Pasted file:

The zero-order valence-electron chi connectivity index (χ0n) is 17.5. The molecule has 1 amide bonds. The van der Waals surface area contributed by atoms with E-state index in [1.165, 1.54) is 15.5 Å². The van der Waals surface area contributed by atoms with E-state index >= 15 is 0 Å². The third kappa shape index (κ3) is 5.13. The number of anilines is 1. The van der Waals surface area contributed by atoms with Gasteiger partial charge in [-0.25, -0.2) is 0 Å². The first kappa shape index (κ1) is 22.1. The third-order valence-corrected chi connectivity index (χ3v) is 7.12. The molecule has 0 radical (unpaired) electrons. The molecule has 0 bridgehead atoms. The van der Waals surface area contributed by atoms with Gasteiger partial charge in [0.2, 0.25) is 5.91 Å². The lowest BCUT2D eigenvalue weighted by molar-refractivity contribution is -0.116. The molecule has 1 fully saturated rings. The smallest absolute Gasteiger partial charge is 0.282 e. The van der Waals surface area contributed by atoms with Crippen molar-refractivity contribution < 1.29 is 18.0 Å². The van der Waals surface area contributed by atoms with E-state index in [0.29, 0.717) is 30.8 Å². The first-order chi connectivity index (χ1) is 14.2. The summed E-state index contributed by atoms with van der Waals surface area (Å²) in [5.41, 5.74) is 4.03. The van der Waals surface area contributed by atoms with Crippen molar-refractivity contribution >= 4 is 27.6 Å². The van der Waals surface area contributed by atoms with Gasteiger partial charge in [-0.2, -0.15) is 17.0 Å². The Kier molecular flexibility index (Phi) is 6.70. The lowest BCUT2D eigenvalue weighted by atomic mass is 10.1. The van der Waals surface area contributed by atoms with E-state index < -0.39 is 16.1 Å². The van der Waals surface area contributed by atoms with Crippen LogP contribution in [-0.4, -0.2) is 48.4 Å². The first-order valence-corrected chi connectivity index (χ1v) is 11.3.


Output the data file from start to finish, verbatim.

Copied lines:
The zero-order valence-electron chi connectivity index (χ0n) is 17.5. The molecule has 1 amide bonds. The van der Waals surface area contributed by atoms with E-state index in [1.165, 1.54) is 15.5 Å². The van der Waals surface area contributed by atoms with E-state index >= 15 is 0 Å². The third kappa shape index (κ3) is 5.13. The number of anilines is 1. The van der Waals surface area contributed by atoms with Gasteiger partial charge in [-0.25, -0.2) is 0 Å². The first kappa shape index (κ1) is 22.1. The third-order valence-corrected chi connectivity index (χ3v) is 7.12. The molecule has 0 radical (unpaired) electrons. The molecule has 0 bridgehead atoms. The van der Waals surface area contributed by atoms with Gasteiger partial charge in [0.2, 0.25) is 5.91 Å². The lowest BCUT2D eigenvalue weighted by molar-refractivity contribution is -0.116. The molecule has 1 fully saturated rings. The smallest absolute Gasteiger partial charge is 0.282 e. The van der Waals surface area contributed by atoms with Crippen molar-refractivity contribution < 1.29 is 18.0 Å². The van der Waals surface area contributed by atoms with E-state index in [0.29, 0.717) is 30.8 Å². The first-order chi connectivity index (χ1) is 14.2. The summed E-state index contributed by atoms with van der Waals surface area (Å²) in [5.41, 5.74) is 4.03. The van der Waals surface area contributed by atoms with Crippen molar-refractivity contribution >= 4 is 27.6 Å². The van der Waals surface area contributed by atoms with Gasteiger partial charge in [-0.2, -0.15) is 17.0 Å². The Kier molecular flexibility index (Phi) is 6.70. The lowest BCUT2D eigenvalue weighted by atomic mass is 10.1. The van der Waals surface area contributed by atoms with E-state index < -0.39 is 16.1 Å². The van der Waals surface area contributed by atoms with Crippen LogP contribution in [-0.4, -0.2) is 48.4 Å². The first-order valence-corrected chi connectivity index (χ1v) is 11.3.